River valley civilization

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A river civilization or river culture is an agricultural nation or civilization situated beside (and often drawing sustenance from) a river.

History[edit]

The first great civilizations all grew up in river valleys. The oldest, 3300 to 2500 BCE, was along the Tigris and Euphrates rivers in the Middle East; the name given to that civilization, Mesopotamia, means "land between the rivers". The Nile valley in Egypt had been home to agricultural settlements as early as 5500 BCE, but the growth of Egypt as a civilization began around 3100 BCE. A third civilization grew up along the Indus River around 2600 BCE, in parts of what are now India and Pakistan. The fourth great river civilization emerged around 1700 BCE along the Yellow River in China, also known as the Huang-He River Civilization.[1][2]

Causes[edit]

Civilizations tended to grow up in river valleys for a number of reasons.The most obvious is access to a usually reliable source of water for agriculture and human needs. Plentiful water, and the enrichment of the soil due to annual floods , made it possible to grow excess crops beyond what was needed to sustain an agricultural village. This allowed for some members of the community to engage in non-agricultural activities such as construction of buildings and cities (the root of the word "civilization"), metal working, trade, and social organization.[3][4]

Early civilizations[edit]

Mesopotamia was the earliest river valley civilization, starting to form around 3500 BCE. The civilization was created after regular trading started relationships between multiple cities and states around the Tigris and Euphrates Rivers. Mesopotamian cities became self-run civil governments. One of the cities within this civilization, Uruk, was the first literate society in history. Eventually, they all joined together to irrigate the two rivers in order to make their dry land fertile for agricultural growth. The increase in successful farming in this civilization allowed population growth throughout the cities and states within Mesopotamia.[5]

Egypt also created irrigation systems from its local river, the Nile River, but it was different from the other civilizations because its irrigation system was more intricate than the others. The Egyptians would rotate legumes with cereal which would stop salt buildup from the fresh water and enhance the fertility of their fields. The Nile River also allowed easier travel among the civilization and eventually created two kingdoms at the north and south areas of the river until both were unified into one society by 3000 BCE.[6]

The Indus valley civilization is different from the civilizations of Egypt, Mesopotamia, and China in that much of its history is unknown. Discovered in the 1920s, Harappan society remains a mystery because the Harappan system of writing has not yet been deciphered. It was also larger than both Egypt and Mesopotamia, which is strange considering its apparent lack of both violence and a ruling class. There are no distinctive burial sites and there is not a lot of evidence to suggest a formal military. Historians, however, believe that the lack of knowledge about the ruling class and the military is mainly due to the inability to read Harappan writing.[7]

Localized chiefdoms were the primary forms of society in China until the third century BCE. Early Chinese tribes were organized into patriarchal lineages. Men held roles as leaders and members of the lineages, while women were considered “assets” that could essentially be traded between tribes to establish alliances[citation needed]. When women entered new lineages through marriage, they had no status until they give birth to a sons. As the boys grew older, their mothers gained status and security through them. Although women could gain high status by arranging for their sons to hold prominent places in court, many had to settle for exercising power only in domestic matters. Ritual sites were also significant to early Chinese civilization. Those who had access to ritual sites had political power. Shrines were dedicated to specific lineages, and worshipers paid tribute to their ancestors in the hopes that they would have successful harvests and good luck. Gifts included objects such as jade carvings and pieces of pottery. Archaeological evidence suggests that violence was a common occurrence in the Yellow River Valley. Although violence led to changes in political leadership, no significant cultural changes resulted from such conflict.[8]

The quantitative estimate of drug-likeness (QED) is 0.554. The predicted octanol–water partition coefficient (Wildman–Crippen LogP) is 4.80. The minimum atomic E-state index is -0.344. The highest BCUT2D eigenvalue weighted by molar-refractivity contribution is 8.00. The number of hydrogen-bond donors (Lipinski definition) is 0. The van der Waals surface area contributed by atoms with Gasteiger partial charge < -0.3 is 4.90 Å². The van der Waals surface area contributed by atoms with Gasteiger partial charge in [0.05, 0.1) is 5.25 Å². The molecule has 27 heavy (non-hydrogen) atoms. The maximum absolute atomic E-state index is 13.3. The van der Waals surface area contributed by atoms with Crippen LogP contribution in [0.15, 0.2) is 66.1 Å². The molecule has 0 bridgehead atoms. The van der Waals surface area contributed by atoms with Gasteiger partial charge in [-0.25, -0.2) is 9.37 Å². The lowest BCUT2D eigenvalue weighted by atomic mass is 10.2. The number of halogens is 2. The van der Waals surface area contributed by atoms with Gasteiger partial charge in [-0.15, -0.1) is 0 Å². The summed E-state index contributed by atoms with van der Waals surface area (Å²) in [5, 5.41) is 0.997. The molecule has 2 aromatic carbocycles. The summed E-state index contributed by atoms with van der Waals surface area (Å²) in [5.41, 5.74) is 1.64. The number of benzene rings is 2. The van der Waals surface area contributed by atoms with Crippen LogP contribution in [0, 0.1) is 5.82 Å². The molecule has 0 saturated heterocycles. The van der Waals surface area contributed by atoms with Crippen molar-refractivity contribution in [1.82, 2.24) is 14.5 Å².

See also[edit]

References[edit]

  1. ^ McCannon, John (2008). Barron's AP World History. Barron's Educational Series Inc. pp. 57–60. ISBN 978-0-7641-3822-5. 
  2. ^ "The River Valley Civilization Guide". rivervalleycivilizations.com. Retrieved 6 October 2014. 
  3. ^ Rivers and Civilization: What's the Link?. Mindsparks. 2007. p. 8. ISBN 978-1-57596-251-1. 
  4. ^ Mountjoy, Shane (2005). Rivers in World History: The Indus River. Chelsea House Publishers. p. 15. 
  5. ^ Adrian Cole and Stephen Ortega, The Thinking Past (New York: Oxford University Press, 2015), 83, 95-101.
  6. ^ Adrian Cole and Stephen Ortega, The Thinking Past (New York: Oxford University Press, 2015), 83, 95-101.
  7. ^ Adrian Cole and Stephen Ortega, The Thinking Past (New York: Oxford University Press, 2015), 106-108.
  8. ^ Adrian Cole and Stephen Ortega, The Thinking Past (New York: Oxford University Press, 2015), 110-112.

Further reading[edit]

  • Clayton, Peter A. & Dent, John (1973). The Ancient River Civilizations: Western Man & the Modern World. Elsevier. ISBN 9780080172095